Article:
Part VII: Atli Ingolfsson – ‘Radioflakes’, new virtuosism
‘Radioflakes’ by Atli Ingólfsson is a solo accordion work from 2004 commissioned by the festival ‘Présences’, organised by Radio France in Paris. There score is published by the ‘Iceland Music Information Centre’.
FH: The festival takes place annually in the big radio house in Paris. For quite a few years they had a focus on contemporary Nordic music, and I played there several times. For this particular concert I was performing ‘gagaku variations’ by Maja S. K. Ratkje with the Renoir Quartet, and I also was asked to suggest an accordion solo commission, preferably by a Nordic composer. I felt very lucky, it doesn’t happen that often to get this chance, especially not to commission a solo work. I didn’t know Atli Ingólfsson very well, we never met in person before, but I knew some of his music. For me, this composer had a kind of mythical reputation, partly because he was performed and recorded by the Arditti Quartet, which is an internationally renowned, almost legendary string quartet, specialized on contemporary music.
Ingólfsson is from the most Nordic country of all, Iceland, all though he lived in Bologna (Italy) at that time. Icelandic music life is very exciting, they have some really nice composers, musicians and festivals there, not only limited to Björk and Sugarcubes. There’s so much happening for such a small and geographically isolated place.
Note: the cd is ‘Enter >>’ from 2005 (label ‘BIS’) with only compositions by Atli Ingólfsson performed by The Arditti String Quartet’, Atli Ingólfsson (electronics), Gudni Franzson (clarinet), Massimiliano Viel (keyboard) and ‘The Caput Ensemble’.
FH: There is another CD where the Arditti Quartet recorded only Nordic repertoire. They recorded Lindberg and others and they really set a new standard, probably they established a kind of new Nordic canon of composers.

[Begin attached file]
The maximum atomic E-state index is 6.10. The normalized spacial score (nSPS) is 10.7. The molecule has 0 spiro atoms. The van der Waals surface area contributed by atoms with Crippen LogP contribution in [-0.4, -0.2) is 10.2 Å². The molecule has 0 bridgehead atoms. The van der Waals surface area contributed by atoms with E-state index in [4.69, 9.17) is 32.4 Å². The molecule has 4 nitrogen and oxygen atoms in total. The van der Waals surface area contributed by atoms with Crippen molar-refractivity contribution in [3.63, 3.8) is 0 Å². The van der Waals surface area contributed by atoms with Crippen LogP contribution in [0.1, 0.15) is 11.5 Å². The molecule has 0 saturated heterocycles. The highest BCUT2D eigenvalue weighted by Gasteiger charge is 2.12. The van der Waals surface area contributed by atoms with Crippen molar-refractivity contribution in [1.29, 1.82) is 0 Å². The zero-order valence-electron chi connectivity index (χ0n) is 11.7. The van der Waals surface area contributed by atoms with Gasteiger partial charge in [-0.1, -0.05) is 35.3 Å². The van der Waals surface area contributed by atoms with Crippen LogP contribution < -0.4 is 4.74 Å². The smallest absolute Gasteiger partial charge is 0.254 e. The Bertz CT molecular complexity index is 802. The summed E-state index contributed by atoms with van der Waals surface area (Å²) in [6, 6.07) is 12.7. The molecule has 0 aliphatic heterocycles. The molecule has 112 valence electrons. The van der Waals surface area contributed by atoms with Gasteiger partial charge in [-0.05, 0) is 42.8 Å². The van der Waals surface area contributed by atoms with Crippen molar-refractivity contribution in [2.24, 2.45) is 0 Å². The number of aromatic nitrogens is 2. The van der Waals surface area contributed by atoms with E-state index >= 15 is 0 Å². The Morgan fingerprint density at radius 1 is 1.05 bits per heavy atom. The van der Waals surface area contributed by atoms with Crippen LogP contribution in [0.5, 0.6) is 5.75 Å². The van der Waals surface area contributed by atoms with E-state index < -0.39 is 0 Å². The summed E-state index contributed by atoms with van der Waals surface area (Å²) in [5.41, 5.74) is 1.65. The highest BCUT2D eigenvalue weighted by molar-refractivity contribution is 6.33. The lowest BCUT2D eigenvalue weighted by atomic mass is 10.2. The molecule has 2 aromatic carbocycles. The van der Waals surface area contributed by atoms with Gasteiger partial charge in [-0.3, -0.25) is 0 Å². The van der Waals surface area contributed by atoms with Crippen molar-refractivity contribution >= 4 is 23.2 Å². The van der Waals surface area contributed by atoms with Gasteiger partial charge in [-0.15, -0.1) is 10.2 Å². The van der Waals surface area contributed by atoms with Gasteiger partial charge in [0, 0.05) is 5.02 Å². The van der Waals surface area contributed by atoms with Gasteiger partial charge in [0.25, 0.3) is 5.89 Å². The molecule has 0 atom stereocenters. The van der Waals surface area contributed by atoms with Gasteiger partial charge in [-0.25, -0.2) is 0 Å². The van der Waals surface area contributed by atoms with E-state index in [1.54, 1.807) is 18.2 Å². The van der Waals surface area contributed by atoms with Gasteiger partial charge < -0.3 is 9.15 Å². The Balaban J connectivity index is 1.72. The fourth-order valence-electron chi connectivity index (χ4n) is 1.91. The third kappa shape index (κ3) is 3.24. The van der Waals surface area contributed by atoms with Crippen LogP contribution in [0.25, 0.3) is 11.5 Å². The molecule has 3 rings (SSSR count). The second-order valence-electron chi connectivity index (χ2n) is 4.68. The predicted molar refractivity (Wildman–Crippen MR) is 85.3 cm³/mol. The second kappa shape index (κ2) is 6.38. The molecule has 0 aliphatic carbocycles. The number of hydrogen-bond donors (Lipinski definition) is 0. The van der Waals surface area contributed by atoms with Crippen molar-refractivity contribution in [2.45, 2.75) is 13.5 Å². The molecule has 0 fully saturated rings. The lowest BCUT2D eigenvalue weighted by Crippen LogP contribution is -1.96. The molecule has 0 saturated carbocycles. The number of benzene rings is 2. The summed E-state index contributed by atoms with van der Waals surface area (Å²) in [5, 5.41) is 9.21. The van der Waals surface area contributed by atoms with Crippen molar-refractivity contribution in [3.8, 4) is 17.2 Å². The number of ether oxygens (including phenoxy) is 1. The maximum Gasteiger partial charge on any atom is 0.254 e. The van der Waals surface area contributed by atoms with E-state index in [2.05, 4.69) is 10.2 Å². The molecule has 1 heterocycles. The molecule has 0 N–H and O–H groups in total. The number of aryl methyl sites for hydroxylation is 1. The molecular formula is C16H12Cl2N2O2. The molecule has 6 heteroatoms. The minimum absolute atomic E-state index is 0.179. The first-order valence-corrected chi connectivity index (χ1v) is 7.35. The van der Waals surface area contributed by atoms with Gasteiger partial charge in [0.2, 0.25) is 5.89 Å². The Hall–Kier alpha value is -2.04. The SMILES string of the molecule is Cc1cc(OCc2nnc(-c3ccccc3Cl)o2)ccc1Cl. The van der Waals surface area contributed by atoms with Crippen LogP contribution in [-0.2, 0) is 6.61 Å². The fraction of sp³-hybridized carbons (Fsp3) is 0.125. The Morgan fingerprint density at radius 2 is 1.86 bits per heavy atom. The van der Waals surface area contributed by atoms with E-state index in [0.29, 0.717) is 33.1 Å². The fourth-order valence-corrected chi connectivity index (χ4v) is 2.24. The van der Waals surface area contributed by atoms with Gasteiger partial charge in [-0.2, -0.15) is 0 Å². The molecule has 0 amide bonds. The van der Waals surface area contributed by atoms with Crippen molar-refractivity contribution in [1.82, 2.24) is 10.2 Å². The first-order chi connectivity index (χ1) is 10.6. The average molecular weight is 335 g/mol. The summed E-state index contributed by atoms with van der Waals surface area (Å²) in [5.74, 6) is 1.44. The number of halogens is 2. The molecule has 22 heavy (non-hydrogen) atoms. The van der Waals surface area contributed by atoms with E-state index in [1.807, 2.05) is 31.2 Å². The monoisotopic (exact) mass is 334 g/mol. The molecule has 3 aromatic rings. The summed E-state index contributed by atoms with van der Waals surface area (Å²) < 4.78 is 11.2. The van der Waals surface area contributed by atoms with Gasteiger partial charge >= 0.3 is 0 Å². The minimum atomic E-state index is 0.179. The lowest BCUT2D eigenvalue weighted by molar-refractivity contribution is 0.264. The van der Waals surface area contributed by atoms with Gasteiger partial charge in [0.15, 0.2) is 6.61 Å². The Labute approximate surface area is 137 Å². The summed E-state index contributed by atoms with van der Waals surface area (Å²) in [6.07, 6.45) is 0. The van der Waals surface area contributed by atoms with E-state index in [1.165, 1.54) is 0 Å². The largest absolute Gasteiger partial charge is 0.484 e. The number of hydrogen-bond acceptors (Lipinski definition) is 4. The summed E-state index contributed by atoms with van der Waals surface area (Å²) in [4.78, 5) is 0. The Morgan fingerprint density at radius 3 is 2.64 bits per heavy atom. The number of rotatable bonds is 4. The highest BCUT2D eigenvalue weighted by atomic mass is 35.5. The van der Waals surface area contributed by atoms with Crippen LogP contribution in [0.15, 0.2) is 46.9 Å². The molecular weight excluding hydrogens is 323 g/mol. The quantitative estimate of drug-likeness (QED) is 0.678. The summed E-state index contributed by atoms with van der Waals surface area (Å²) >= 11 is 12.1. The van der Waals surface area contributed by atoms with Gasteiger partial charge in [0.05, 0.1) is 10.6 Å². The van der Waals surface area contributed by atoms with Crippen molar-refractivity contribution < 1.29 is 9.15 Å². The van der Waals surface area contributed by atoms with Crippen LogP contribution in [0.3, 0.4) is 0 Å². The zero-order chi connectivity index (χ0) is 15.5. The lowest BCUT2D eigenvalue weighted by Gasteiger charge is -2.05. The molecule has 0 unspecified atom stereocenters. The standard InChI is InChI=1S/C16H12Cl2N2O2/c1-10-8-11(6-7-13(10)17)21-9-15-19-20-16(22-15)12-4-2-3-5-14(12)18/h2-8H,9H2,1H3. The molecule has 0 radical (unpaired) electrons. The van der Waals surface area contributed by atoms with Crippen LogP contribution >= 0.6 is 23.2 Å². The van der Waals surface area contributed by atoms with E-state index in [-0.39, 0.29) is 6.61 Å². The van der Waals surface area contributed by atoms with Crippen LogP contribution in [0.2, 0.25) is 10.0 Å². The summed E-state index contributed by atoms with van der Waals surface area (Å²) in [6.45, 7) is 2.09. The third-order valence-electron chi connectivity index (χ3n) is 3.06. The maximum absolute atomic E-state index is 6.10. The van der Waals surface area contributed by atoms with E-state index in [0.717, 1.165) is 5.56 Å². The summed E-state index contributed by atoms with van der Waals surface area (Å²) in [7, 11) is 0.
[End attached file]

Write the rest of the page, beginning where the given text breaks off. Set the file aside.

Note: in the mentioned cd (‘From Scandinavia’, published by Montaigne in 2001) the Arditti String Quartet, Kari Kriikku (a Finnish clarinet player) and Jukka Tiensuu (harpsichord) recorded music by Bent Sørensen, Kaija Saariaho, Jukka Tiensuu and Magnus Lindberg.
FH: But there were other things about Atli that made me interested in him, for example the fact he lived and worked in Italy.
LP: And he writes perfect Italian!
FH: His wife is a composer too and she has also written for accordion, I know at least one concerto composed for Geir Draugsvoll. Her name is Þuríður Jónsdóttir (Thurídur Jónsdóttir Ed.). (her website)
LP: Let’s speak about the piece. How was the collaboration with Ingólfsson?
FH: In general I will not take much credit for this piece; it came very much from the composer himself, we did very few changes in his original score, very, very little.
LP: We can have closer look the structure of this piece.
FH: Yes, the first part is a gradual build-up with few elements, there are not so many tones but there are some other things happening: vibrato, accents, bellows turnings, and a clicking noise from a metal ring on the left hand thumb. Another particular effect from the beginning of the piece is the register changes executed while holding notes. The register changes effects the sound colour, of course, but the clicking noise from the change has a rhythmical effect as well. All of these technical parameters were his ideas. He actually even decided that in the right hand you should change between three registers going on in a cycle. I only suggested the order of the registers. I guess that we didn’t want any octave changes in the opening, so there were not so many possibilities: a single cassotto register, one senza cassotto, and the register with both 8′ together.
LP: But if you don’t have them among the chin registers, there are even less possibilities…
FH: I didn’t use the chin registers in that section, or any time there are rhythmical register changes in the piece. He didn’t want me to use them because on every register change he indicated a marcato; it says in the score: “register changes may be noisy”. I think he wanted them to be heard like a ‘click’. You can get some noise from your chin too, but the noise is better if you change alongside the keyboard, also it’s closer to the sound of the left hand register changes which also appear in the piece.
LP: The first part is built up by adding one element after the other, and it gets more and more intense until bar 80.